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Abstract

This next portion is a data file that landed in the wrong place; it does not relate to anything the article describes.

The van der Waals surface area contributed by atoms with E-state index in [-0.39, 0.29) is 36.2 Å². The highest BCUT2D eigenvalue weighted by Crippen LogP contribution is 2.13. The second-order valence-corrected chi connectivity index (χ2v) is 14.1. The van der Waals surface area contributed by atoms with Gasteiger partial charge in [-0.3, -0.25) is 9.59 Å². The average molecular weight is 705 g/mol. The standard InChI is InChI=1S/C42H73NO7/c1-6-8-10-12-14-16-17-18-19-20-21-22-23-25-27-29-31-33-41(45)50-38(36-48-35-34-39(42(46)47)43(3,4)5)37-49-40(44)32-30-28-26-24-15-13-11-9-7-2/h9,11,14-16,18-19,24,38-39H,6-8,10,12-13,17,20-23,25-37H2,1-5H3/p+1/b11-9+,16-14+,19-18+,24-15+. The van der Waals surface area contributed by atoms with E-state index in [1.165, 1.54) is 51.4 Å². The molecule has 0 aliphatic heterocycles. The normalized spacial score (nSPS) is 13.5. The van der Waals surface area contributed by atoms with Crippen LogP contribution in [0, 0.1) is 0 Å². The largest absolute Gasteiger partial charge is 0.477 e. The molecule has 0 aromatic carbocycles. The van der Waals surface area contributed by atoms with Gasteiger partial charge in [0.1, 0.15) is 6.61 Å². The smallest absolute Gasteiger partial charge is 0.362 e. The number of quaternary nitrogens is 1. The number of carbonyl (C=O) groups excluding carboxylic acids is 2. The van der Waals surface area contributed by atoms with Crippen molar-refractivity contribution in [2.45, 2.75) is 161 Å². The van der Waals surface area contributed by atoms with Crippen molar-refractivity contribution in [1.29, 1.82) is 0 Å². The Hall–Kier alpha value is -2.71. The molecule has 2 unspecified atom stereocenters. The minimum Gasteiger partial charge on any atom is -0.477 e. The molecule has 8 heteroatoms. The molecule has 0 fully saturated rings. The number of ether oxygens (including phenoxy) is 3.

The self-monitoring construct (Snyder, 1987) may prove to be useful when examining who individuals choose when making social comparisons. In Study 1, the self-monitoring propensity of individuals who provide social comparison information and the self-monitoring propensity of individuals who use such information were examined. Results supported the hypothesis that high self-monitors have advisors (i.e., individuals to whom they first turn for advice) that are high in self-monitoring, whereas low self-monitors have advisors that are low in self-monitoring. In Study 2, high and low self-monitors identified their advisors as experts and generalists. Results supported the hypothesis that high self-monitors have more expert advisors than low self-monitors. The findings are discussed in terms of the implications for consumer decision making. © 2006 Wiley Periodicals, Inc.